Bart, PD1BAT will be working on Saba, NA-145, from the 30th of October to the 5th of November. In his spare time, he will operate as PJ6/PD1BAT on the 40 and 20m bands using FT8 and some SSB. QSL via his home call.

Miguel, EA1BP will be active as FM/EA1BP from Martinique, IOTA reference NA-107, from the 27th of October to the 5th of November, including an entry in the CQ WW DX SSB Contest as TO7O. QSL via his home call; the logs will be uploaded to Logbook of the World and Club Log.

Toni, EA5RM and a large multi-national team will be active as HD8R from San Cristobal, Galapagos Islands, SA-004, from the 26th of October to the 7th of November. They will operate CW, SSB and FT8 on the 6 to 160m bands, plus RTTY on 20 metres, with at least four stations on the air simultaneously. QSL via EA5RM.

Now the Special Event news

From the 25th of October, British Railways ARS members Mark, G1PIE and Pam, 2E1HQY will be operating GB0LMR as part of the society’s 55th anniversary year. Operations will be from Preston in Lancashire and 40m will be the main band. More at brars.info.

Until the 2nd of November, West of Scotland ARS will be running a special event station GB4GDS, celebrating 90 years of the Guide Dog Association. More information about the station can be found at www.wosars.club.

Cray Valley Radio Society will be active as GB75CV until the 29th of October to celebrate its 75th anniversary. QSL via Club Log’s OQRS and Logbook of The World only.

Now the contest news

When operating in contests, please keep yourself and fellow amateurs safe by following relevant pandemic-related government recommendations.

This weekend, the UK EI Contest Club DX SSB contest ends its 24-hour run at 1200UTC today, the 24th. Using the contest bands between 3.5 and 28MHz, the exchange is signal report, which is optional, serial number and your district code.

On Tuesday the SHF UK Activity Contest runs from 1830 to 2130UTC. Using all modes on the bands between 2.3 and 10GHz, the exchange is signal report, serial number and locator.

On Wednesday the UK EI Contest Club 80m contest runs from 2000 to 2100UTC. Using CW only, the exchange is your 6-character locator.

The 80m Autumn Series runs from 1900 to 2030UTC on Thursday. Using SSB only the exchange is signal report and serial number.

Next weekend is the 48-hour CQ World Wide DX SSB contest. Ending at 2359UTC on the 31st, it uses the 1.8 to 28MHz contest bands. The exchange is signal report and your Zone, which for the UK is 14.

Now the radio propagation report, compiled by G0KYA, G3YLA & G4BAO on Friday the 22nd of October.

After a week of sunspots and DX fun it looks like we are back in the doldrums again. The Sun currently has just one sunspot visible, meaning the sunspot number is 11. This represents one sunspot in one group.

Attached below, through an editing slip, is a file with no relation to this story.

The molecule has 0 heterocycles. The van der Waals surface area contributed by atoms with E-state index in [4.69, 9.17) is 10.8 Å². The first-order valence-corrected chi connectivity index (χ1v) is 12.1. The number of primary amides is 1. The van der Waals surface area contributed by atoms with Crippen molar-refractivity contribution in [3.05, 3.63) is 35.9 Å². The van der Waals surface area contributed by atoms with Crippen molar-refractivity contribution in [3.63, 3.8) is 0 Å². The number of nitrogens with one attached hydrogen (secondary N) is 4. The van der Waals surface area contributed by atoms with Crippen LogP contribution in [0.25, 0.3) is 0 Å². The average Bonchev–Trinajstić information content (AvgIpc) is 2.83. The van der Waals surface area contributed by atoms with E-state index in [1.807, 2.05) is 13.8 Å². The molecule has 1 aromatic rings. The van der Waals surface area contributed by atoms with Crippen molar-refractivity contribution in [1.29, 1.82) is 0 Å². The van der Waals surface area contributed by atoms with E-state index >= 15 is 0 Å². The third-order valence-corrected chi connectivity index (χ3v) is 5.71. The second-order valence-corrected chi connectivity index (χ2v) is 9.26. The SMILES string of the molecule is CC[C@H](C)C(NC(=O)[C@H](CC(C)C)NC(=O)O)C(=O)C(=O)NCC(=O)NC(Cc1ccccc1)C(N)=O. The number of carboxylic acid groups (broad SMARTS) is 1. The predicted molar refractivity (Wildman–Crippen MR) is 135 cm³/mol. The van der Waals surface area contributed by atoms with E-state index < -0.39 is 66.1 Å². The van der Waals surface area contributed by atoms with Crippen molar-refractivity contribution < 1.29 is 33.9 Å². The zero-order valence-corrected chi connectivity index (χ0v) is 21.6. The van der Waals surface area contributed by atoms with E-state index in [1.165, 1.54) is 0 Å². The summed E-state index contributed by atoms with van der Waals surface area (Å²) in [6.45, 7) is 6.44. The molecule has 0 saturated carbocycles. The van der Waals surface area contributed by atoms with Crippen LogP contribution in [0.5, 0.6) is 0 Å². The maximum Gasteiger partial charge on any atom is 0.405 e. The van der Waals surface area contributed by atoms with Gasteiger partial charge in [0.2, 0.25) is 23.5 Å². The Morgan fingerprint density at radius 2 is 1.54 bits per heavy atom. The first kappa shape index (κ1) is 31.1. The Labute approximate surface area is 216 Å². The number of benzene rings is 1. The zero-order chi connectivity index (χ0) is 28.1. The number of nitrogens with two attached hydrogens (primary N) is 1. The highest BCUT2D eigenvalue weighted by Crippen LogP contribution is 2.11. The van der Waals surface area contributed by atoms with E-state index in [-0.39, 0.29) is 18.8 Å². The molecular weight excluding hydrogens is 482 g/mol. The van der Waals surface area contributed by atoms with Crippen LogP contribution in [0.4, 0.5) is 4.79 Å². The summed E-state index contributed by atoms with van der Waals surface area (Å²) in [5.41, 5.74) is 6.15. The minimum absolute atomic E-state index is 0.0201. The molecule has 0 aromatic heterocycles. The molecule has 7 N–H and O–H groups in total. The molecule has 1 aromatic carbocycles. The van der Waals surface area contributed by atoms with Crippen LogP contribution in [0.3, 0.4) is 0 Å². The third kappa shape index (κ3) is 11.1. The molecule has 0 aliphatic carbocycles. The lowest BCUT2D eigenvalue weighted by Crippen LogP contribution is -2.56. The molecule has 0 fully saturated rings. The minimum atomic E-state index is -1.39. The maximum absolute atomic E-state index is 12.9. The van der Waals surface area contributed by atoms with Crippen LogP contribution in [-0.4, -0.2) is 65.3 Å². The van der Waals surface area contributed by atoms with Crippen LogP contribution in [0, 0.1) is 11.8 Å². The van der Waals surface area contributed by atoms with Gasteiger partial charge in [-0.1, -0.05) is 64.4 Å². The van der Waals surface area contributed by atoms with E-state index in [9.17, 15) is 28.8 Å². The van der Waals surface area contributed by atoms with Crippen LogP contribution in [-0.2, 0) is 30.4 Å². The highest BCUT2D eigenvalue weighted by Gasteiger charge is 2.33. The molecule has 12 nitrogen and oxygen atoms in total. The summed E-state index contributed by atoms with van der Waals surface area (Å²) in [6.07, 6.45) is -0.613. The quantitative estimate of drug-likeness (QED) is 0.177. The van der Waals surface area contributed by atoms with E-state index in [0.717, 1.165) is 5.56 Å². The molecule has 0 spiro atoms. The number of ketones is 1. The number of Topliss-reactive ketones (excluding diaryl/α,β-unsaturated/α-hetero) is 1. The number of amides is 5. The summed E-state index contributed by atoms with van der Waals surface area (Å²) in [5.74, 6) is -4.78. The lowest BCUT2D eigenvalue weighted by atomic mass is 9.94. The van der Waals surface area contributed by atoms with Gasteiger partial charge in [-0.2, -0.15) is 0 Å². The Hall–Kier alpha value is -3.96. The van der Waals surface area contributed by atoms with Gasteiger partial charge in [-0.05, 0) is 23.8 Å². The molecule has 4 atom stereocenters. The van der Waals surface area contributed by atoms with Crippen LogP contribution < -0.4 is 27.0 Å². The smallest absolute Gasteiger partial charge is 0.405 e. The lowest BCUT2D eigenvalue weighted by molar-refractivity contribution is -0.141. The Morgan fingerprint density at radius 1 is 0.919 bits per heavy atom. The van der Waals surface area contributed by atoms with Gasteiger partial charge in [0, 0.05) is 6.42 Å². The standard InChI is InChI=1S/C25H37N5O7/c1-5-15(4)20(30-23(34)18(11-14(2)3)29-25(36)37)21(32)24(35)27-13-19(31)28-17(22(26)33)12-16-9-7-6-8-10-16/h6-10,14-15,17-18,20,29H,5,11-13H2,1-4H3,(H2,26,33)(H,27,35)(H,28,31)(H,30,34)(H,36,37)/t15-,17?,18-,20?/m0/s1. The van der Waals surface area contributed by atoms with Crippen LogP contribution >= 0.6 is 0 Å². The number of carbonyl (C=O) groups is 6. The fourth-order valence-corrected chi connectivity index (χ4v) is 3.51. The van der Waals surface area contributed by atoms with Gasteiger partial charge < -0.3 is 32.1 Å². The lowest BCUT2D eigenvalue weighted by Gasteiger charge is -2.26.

There has been DX to be had, mostly thanks to DXpeditions, including Guinea Bissau, J5T, The Kingdom of Eswatini, 3DA0WW, and Sao Tome and Principe, S90K. These have been relatively easy to work and brought much-needed excitement to the HF bands.

Geomagnetic conditions have been mixed, with the Kp index hitting four on Tuesday. This was the result of a large coronal hole that was Earth-facing earlier in the week. Next week, NOAA predicts the solar flux index will climb again to the high 80s, ending the week in the low to mid-90s. This is likely due to a large active region that is visible on the STEREO Ahead spacecraft’s imager and which should rotate into view over the next few days. This may bring a surge in activity again, which should be welcomed by HF operators.

And now the VHF and up propagation news.

After a reminder of how unsettled Autumn can be, this weekend will see a weak and transient ridge crossing the country, and a possible brief Tropo window, especially to the east across the North Sea. Apart from that, the unsettled autumn flavour continues through the whole of next week and, as we have seen recently, that can mean some pretty wet and windy weather. Rain scatter on the GHz bands is, of course, an option in these conditions, but there is little else to bring cheer unless meteor scatter and aurora come into play.

Today the Moon is at apogee, so EME path losses are at their maximum. Moon declination reaches maximum positive declination again on Tuesday so we’ll see the Moon reaching its highest elevations at its zenith.

The Orionids shower is still active and the Leonis Minorids peaks today, so there’s still some interest for meteor scatter enthusiasts. The best time for reflections is, as always, around dawn.

And that’s all from the propagation team this week.